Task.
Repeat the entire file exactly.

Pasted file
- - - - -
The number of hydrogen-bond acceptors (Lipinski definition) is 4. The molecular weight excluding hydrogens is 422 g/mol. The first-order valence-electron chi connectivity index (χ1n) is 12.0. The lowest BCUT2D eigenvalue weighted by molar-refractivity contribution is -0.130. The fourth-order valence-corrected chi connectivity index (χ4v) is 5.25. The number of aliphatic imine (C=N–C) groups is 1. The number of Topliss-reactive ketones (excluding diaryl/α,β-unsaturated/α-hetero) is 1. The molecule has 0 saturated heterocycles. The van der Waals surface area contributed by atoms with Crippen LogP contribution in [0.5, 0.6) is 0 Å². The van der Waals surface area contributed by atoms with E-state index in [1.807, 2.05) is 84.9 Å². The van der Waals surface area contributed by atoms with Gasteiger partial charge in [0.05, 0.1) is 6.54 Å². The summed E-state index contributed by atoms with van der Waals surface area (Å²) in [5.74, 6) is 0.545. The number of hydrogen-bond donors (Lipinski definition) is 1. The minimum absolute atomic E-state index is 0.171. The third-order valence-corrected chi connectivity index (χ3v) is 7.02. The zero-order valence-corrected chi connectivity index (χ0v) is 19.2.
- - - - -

The number of hydrogen-bond acceptors (Lipinski definition) is 4. The molecular weight excluding hydrogens is 422 g/mol. The first-order valence-electron chi connectivity index (χ1n) is 12.0. The lowest BCUT2D eigenvalue weighted by molar-refractivity contribution is -0.130. The fourth-order valence-corrected chi connectivity index (χ4v) is 5.25. The number of aliphatic imine (C=N–C) groups is 1. The number of Topliss-reactive ketones (excluding diaryl/α,β-unsaturated/α-hetero) is 1. The molecule has 0 saturated heterocycles. The van der Waals surface area contributed by atoms with Crippen LogP contribution in [0.5, 0.6) is 0 Å². The van der Waals surface area contributed by atoms with E-state index in [1.807, 2.05) is 84.9 Å². The van der Waals surface area contributed by atoms with Gasteiger partial charge in [0.05, 0.1) is 6.54 Å². The summed E-state index contributed by atoms with van der Waals surface area (Å²) in [5.74, 6) is 0.545. The number of hydrogen-bond donors (Lipinski definition) is 1. The minimum absolute atomic E-state index is 0.171. The third-order valence-corrected chi connectivity index (χ3v) is 7.02. The zero-order valence-corrected chi connectivity index (χ0v) is 19.2.